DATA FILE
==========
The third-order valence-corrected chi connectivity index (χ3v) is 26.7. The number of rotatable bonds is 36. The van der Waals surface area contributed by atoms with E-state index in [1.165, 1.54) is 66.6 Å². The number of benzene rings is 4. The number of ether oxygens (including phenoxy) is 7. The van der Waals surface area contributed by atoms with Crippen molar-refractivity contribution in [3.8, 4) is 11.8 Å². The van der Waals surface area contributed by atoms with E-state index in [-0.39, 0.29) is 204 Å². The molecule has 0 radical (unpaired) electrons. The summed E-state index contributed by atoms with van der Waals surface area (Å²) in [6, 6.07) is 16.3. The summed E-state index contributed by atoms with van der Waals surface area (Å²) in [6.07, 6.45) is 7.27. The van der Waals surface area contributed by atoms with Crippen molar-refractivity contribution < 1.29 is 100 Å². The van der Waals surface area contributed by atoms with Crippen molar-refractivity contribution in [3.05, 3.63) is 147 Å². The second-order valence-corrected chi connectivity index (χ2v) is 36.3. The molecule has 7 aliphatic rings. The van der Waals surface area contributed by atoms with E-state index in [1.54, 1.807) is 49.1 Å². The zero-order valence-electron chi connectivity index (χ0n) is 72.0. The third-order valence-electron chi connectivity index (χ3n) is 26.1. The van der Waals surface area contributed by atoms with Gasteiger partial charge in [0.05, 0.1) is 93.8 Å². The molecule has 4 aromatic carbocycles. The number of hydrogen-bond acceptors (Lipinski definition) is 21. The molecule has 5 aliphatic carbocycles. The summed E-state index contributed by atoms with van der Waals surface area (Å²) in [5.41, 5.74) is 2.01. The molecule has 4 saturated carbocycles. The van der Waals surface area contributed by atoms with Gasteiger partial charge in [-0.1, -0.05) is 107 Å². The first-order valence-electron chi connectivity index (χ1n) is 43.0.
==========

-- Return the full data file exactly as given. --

The third-order valence-corrected chi connectivity index (χ3v) is 26.7. The number of rotatable bonds is 36. The van der Waals surface area contributed by atoms with E-state index in [1.165, 1.54) is 66.6 Å². The number of benzene rings is 4. The number of ether oxygens (including phenoxy) is 7. The van der Waals surface area contributed by atoms with Crippen molar-refractivity contribution in [3.8, 4) is 11.8 Å². The van der Waals surface area contributed by atoms with E-state index in [-0.39, 0.29) is 204 Å². The molecule has 0 radical (unpaired) electrons. The summed E-state index contributed by atoms with van der Waals surface area (Å²) in [6, 6.07) is 16.3. The summed E-state index contributed by atoms with van der Waals surface area (Å²) in [6.07, 6.45) is 7.27. The van der Waals surface area contributed by atoms with Crippen molar-refractivity contribution < 1.29 is 100 Å². The van der Waals surface area contributed by atoms with Crippen molar-refractivity contribution in [3.05, 3.63) is 147 Å². The second-order valence-corrected chi connectivity index (χ2v) is 36.3. The molecule has 7 aliphatic rings. The van der Waals surface area contributed by atoms with E-state index in [1.54, 1.807) is 49.1 Å². The zero-order valence-electron chi connectivity index (χ0n) is 72.0. The third-order valence-electron chi connectivity index (χ3n) is 26.1. The van der Waals surface area contributed by atoms with Gasteiger partial charge in [0.05, 0.1) is 93.8 Å². The molecule has 4 aromatic carbocycles. The number of hydrogen-bond acceptors (Lipinski definition) is 21. The molecule has 5 aliphatic carbocycles. The summed E-state index contributed by atoms with van der Waals surface area (Å²) in [5.41, 5.74) is 2.01. The molecule has 4 saturated carbocycles. The van der Waals surface area contributed by atoms with Gasteiger partial charge in [-0.1, -0.05) is 107 Å². The first-order valence-electron chi connectivity index (χ1n) is 43.0.